None of these trends mean that Afghanistan is doomed to repeat the post-Soviet state collapse of the early 1990s, particularly if there is continued and robust international support. In fact, Afghan forces suffered record casualties in 2013 and retreated from some locations in the face of rising insurgency but maintained the tempo of their operations in most parts of the country. Afghanistan still has no shortage of young men joining the ANSF, offsetting the rising number of those who opt to leave them or abandon their posts. The government remains capable of moving supplies along highways to urban centres. ANSF cohesiveness, or lack of it, may prove decisive in the coming years, and Paktia notwithstanding, only minor reports emerged in 2013 of Afghan units fighting each other. As long as donors remain willing to pay their salaries, the sheer numbers of Afghan security personnel – possibly in the 370,000 range today – are a formidable obstacle to large-scale strategic gains by the insurgents.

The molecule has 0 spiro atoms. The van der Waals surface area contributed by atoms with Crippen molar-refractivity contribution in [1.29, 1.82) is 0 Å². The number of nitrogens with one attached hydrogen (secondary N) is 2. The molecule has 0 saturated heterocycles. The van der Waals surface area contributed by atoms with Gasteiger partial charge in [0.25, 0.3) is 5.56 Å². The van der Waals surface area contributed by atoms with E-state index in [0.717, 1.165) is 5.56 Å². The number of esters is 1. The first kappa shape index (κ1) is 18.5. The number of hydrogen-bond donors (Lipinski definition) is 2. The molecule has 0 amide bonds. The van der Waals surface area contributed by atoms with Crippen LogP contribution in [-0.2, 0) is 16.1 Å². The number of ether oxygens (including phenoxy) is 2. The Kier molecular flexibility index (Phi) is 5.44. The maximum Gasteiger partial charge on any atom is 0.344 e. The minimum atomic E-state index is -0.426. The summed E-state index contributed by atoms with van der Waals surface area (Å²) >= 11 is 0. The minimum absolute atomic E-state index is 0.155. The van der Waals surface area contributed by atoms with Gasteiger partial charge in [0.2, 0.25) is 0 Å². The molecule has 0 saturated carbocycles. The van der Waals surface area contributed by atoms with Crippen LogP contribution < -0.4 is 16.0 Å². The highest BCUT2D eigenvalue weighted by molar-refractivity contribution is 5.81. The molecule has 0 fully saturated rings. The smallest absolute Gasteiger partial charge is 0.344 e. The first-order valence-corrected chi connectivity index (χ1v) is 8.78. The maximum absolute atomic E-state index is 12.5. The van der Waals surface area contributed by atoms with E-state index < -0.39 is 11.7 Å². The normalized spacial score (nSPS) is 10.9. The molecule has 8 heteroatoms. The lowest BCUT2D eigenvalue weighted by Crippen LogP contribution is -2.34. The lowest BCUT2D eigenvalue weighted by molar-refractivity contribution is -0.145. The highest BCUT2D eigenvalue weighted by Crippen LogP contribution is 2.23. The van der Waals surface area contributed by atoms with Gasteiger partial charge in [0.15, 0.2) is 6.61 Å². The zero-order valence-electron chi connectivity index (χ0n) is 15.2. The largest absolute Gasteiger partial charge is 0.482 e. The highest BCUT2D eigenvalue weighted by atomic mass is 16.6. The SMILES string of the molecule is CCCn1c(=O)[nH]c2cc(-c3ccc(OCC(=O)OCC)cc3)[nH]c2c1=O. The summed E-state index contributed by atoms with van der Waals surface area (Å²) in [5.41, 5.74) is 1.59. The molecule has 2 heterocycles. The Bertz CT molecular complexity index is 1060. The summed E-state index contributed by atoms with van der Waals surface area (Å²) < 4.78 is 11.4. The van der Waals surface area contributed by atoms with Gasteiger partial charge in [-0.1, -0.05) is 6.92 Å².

That will not stop the Taliban and other insurgent groups from pushing for such gains, however. Despite a short-lived gesture toward peace negotiations in Doha, the insurgents’ behaviour in places where the foreign troops have withdrawn shows no inclination to slow the pace of fighting. They are blocking roads, capturing rural territory and trying to overwhelm district administration centres. With less risk of attack from international forces, they are massing bigger groups of fighters and getting into an increasing number of face-to-face ground engagements with Afghan security personnel, some of which drag on for weeks. The rising attacks show that the insurgents are able to motivate their fighters in the absence of foreign troops, shifting their rhetoric from calls to resist infidel occupation to a new emphasis on confronting the “puppets” or “betrayers of Islam” in the government. The emerging prominence of splinter groups such as Mahaz-e-Fedayeen is a further indication the insurgency will not lack ferocity in the coming years.